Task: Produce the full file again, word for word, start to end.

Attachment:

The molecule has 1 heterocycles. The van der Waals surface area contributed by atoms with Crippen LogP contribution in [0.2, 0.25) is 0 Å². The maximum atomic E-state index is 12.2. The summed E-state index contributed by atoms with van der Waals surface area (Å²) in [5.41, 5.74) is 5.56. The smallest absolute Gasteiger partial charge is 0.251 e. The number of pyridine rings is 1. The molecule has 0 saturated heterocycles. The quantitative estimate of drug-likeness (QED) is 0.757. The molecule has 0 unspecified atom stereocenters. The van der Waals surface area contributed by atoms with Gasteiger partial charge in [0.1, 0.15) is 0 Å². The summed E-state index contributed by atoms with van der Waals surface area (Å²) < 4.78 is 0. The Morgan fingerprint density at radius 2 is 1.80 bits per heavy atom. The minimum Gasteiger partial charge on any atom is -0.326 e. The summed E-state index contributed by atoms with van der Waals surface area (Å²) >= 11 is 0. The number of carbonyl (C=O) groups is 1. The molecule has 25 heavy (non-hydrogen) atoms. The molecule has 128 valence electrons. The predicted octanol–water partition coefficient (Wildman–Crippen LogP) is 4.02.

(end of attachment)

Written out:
The molecule has 1 heterocycles. The van der Waals surface area contributed by atoms with Crippen LogP contribution in [0.2, 0.25) is 0 Å². The maximum atomic E-state index is 12.2. The summed E-state index contributed by atoms with van der Waals surface area (Å²) in [5.41, 5.74) is 5.56. The smallest absolute Gasteiger partial charge is 0.251 e. The number of pyridine rings is 1. The molecule has 0 saturated heterocycles. The quantitative estimate of drug-likeness (QED) is 0.757. The molecule has 0 unspecified atom stereocenters. The van der Waals surface area contributed by atoms with Gasteiger partial charge in [0.1, 0.15) is 0 Å². The summed E-state index contributed by atoms with van der Waals surface area (Å²) < 4.78 is 0. The Morgan fingerprint density at radius 2 is 1.80 bits per heavy atom. The minimum Gasteiger partial charge on any atom is -0.326 e. The summed E-state index contributed by atoms with van der Waals surface area (Å²) >= 11 is 0. The number of carbonyl (C=O) groups is 1. The molecule has 25 heavy (non-hydrogen) atoms. The molecule has 128 valence electrons. The predicted octanol–water partition coefficient (Wildman–Crippen LogP) is 4.02.